Richard Strauss, Death and Transfiguration, Op. 24
When Death and Transfiguration had its London premiere in 1897 under the composer’s baton, one of the most important music critics at the time wrote: “here indeed is the music of the future, the very far future.” “If ever”, he lamented, "this kind of music becomes acceptable to the people at large, may I not be here to see and hear”. Now the future has come, and the “people at large” have not only accepted this kind of music but also made it one of their favourites in concert halls. That tells you a little about the very important business of music criticism in this country.
The picture in Germany, home country to the 25-year-old Richard Strauss, was entirely different. Strauss, like Mahler, earned his bread mainly as a conductor at this stage of his career. Unlike Mahler, whose lengthy symphonies would have to wait for decades to enter concert halls, Strauss’ compositions were already gaining positive momentum - they simply suited the taste and demand of the rising Bildungsbürgertum (cultured middle class) of Wilhelmine Germany.
By the time Strauss set to work on Death and Transfiguration in 1888, he had already published three tone poems, of which Don Juan sealed his reputation as a modernist composer. In addition, his E-flat major violin sonata and horn concerto were frequently performed, while his songs, piano sonatas, and other chamber works were popular among professionals and amateurs alike. In short, the child prodigy who grew up with his father’s orchestra club, the young protégé of the great Hans von Bülow, the new favourite of Cosima Wagner’s inner Bayreuth circle, enjoyed a considerable amount of recognition for his talent.
Viewed against this backdrop, it might seem even more extraordinary that Strauss should have conceived his next project around the theme of death. But death in those days was anything but an intimidating subject. Rooted deeply in religious thought, it was instead a recurring theme in many musical works of the 19th century: Schubert was constantly writing under the shadow of death; Wagner made death and love two of the leitmotifs of his operas; Mahler was working on his Resurrection Symphony; and not to mention the many excellent requiems composed specifically to mourn the dead.
What’s different about what Strauss is doing compared with all his predecessors, however, is that his Op. 24 is not so much about a musical response to death but more about a description of the dying process itself. The programme of Death and Transfiguration was best described by the composer himself in a letter to a close friend in 1895:
“It was about six years ago when the idea occurred to me to represent the death of a person who had striven for the highest ideals, therefore very possibly an artist, in a tone poem. The sick man lies in bed asleep, breathing heavily and irregularly; agreeable dreams charm a smile on his face in spite of his suffering; his sleep becomes lighter; he wakens; once again he is racked by terrible pain, his limbs shaking with fever - as the attack draws to a close and the pain resumes, the fruit of his path through life appears to him, the ideal, the Ideal which he has tried to realise, to represent in his art, but which he has been unable to perfect because it was not for any human being to perfect it. The hour of death approaches, the soul leaves the body, in order to find perfection in the most glorious form in the eternal cosmos which he could not fulfil here on earth.”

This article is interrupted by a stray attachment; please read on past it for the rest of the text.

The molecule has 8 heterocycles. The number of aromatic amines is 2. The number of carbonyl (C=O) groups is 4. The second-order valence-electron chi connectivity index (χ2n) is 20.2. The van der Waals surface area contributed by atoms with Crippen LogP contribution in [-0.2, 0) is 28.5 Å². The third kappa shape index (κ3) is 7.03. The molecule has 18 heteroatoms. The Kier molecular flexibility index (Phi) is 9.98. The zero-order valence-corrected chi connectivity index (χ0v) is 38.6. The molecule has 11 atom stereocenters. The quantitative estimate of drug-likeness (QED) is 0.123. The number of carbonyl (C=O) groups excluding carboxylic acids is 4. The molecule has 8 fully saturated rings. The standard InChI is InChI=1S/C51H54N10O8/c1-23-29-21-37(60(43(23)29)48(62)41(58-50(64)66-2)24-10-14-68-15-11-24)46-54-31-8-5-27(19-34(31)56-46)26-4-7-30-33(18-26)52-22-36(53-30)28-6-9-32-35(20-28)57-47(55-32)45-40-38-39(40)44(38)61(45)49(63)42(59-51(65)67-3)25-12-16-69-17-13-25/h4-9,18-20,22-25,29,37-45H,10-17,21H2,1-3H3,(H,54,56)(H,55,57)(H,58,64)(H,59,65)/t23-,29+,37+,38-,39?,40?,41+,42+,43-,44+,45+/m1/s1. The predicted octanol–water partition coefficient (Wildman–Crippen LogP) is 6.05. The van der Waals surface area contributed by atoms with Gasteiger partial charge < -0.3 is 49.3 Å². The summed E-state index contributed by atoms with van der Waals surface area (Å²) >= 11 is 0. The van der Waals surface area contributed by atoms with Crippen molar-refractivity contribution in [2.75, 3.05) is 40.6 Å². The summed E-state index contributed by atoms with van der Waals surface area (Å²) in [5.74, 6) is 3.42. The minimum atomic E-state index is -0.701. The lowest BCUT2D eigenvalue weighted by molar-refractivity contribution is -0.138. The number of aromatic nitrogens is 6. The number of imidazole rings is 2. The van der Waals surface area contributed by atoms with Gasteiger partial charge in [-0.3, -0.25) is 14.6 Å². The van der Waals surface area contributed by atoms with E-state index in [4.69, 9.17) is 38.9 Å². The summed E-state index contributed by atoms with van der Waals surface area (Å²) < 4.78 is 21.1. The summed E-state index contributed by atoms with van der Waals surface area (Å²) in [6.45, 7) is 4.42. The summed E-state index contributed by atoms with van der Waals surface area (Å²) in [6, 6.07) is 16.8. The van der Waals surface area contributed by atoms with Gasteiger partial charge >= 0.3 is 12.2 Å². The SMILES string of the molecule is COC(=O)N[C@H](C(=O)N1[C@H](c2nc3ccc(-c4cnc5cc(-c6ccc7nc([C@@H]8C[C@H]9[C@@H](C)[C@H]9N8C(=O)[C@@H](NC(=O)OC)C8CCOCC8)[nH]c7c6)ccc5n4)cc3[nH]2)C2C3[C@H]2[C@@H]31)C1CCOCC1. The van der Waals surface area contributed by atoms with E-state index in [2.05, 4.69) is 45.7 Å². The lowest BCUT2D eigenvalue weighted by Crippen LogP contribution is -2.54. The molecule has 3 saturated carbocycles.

Echoing this description, the one-movement tone poem is divided into four parts. The opening section is marked by an irregular beat in the strings, reflecting the falling heartbeat. The mood is sad but not yet horrifying, and some beautiful melodies in the woodwinds and violin solo can be heard against a prominent harp accompaniment.
All of a sudden, it gets ugly. The second section, thumbnailed “battle between life and death”, depicts the profound struggling of the dying artist. There is no room for reason, no mood for beauty, and no energy for the “highest ideal”. The whole thing collapses with an extremely dissonant modulation in the strings, now playing fortississimo.
And then peace returns. The oboe and flute announce, respectively, the end of the battle and the arrival of a new chapter, “reminiscences of a short life”, which rightly occupies the longest duration among all four sections. But peace was only temporary. After less than two minutes of calmness, the battle theme comes back to haunt the dying man, culminating in a rare virtuoso passage in the violins. That, of course, is the reality of life, for Strauss himself constantly clashed with the bureaucratic routine of the opera houses in Munich and Weimar at the time.
The tam-tam (gong), our favourite instrument of the hefty score, signifies the beginning of the “sought-after transfiguration”. The last section of the tone poem is a long, sustained crescendo that builds towards the final C major chord. Death has arrived, but the immortal soul of the artist has been transfigured into a higher realm, where his pursuit of the “highest ideal” will be fulfilled.